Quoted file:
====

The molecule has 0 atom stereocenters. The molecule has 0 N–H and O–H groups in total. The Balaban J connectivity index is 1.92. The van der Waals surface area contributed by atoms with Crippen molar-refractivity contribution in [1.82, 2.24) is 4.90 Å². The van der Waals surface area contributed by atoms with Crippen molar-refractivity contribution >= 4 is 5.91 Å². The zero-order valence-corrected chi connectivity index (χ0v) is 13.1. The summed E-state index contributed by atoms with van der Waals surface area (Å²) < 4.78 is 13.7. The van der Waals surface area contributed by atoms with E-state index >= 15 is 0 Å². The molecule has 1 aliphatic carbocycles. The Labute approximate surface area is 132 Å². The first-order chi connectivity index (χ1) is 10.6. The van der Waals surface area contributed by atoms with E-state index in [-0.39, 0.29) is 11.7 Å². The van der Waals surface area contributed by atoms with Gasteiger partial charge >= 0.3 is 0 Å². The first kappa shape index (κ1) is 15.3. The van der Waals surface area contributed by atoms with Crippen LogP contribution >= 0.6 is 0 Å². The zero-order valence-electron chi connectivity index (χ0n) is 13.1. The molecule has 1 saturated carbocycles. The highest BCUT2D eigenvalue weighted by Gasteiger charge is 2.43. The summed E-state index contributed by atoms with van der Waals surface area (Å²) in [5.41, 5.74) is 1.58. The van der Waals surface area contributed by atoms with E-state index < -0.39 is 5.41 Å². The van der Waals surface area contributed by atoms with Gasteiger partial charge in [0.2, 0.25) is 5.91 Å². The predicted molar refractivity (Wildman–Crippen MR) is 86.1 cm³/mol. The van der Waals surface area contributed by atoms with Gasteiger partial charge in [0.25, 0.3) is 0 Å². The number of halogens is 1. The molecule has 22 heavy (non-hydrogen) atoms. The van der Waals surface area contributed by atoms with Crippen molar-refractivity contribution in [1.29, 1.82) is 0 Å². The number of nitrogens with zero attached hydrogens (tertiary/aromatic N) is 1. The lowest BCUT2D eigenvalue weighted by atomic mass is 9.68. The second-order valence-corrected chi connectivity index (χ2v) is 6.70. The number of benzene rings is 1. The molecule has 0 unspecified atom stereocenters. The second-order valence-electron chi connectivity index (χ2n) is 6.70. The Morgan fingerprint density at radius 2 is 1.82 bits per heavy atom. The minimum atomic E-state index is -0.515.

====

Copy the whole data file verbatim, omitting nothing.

The molecule has 0 atom stereocenters. The molecule has 0 N–H and O–H groups in total. The Balaban J connectivity index is 1.92. The van der Waals surface area contributed by atoms with Crippen molar-refractivity contribution in [1.82, 2.24) is 4.90 Å². The van der Waals surface area contributed by atoms with Crippen molar-refractivity contribution >= 4 is 5.91 Å². The zero-order valence-corrected chi connectivity index (χ0v) is 13.1. The summed E-state index contributed by atoms with van der Waals surface area (Å²) < 4.78 is 13.7. The van der Waals surface area contributed by atoms with E-state index >= 15 is 0 Å². The molecule has 1 aliphatic carbocycles. The Labute approximate surface area is 132 Å². The first-order chi connectivity index (χ1) is 10.6. The van der Waals surface area contributed by atoms with E-state index in [-0.39, 0.29) is 11.7 Å². The van der Waals surface area contributed by atoms with Gasteiger partial charge >= 0.3 is 0 Å². The first kappa shape index (κ1) is 15.3. The van der Waals surface area contributed by atoms with Crippen LogP contribution >= 0.6 is 0 Å². The zero-order valence-electron chi connectivity index (χ0n) is 13.1. The molecule has 1 saturated carbocycles. The highest BCUT2D eigenvalue weighted by Gasteiger charge is 2.43. The summed E-state index contributed by atoms with van der Waals surface area (Å²) in [5.41, 5.74) is 1.58. The van der Waals surface area contributed by atoms with E-state index < -0.39 is 5.41 Å². The van der Waals surface area contributed by atoms with Gasteiger partial charge in [0.2, 0.25) is 5.91 Å². The predicted molar refractivity (Wildman–Crippen MR) is 86.1 cm³/mol. The van der Waals surface area contributed by atoms with Gasteiger partial charge in [0.25, 0.3) is 0 Å². The number of halogens is 1. The molecule has 22 heavy (non-hydrogen) atoms. The van der Waals surface area contributed by atoms with Crippen molar-refractivity contribution in [1.29, 1.82) is 0 Å². The number of nitrogens with zero attached hydrogens (tertiary/aromatic N) is 1. The lowest BCUT2D eigenvalue weighted by atomic mass is 9.68. The second-order valence-corrected chi connectivity index (χ2v) is 6.70. The number of benzene rings is 1. The molecule has 0 unspecified atom stereocenters. The second-order valence-electron chi connectivity index (χ2n) is 6.70. The Morgan fingerprint density at radius 2 is 1.82 bits per heavy atom. The minimum atomic E-state index is -0.515.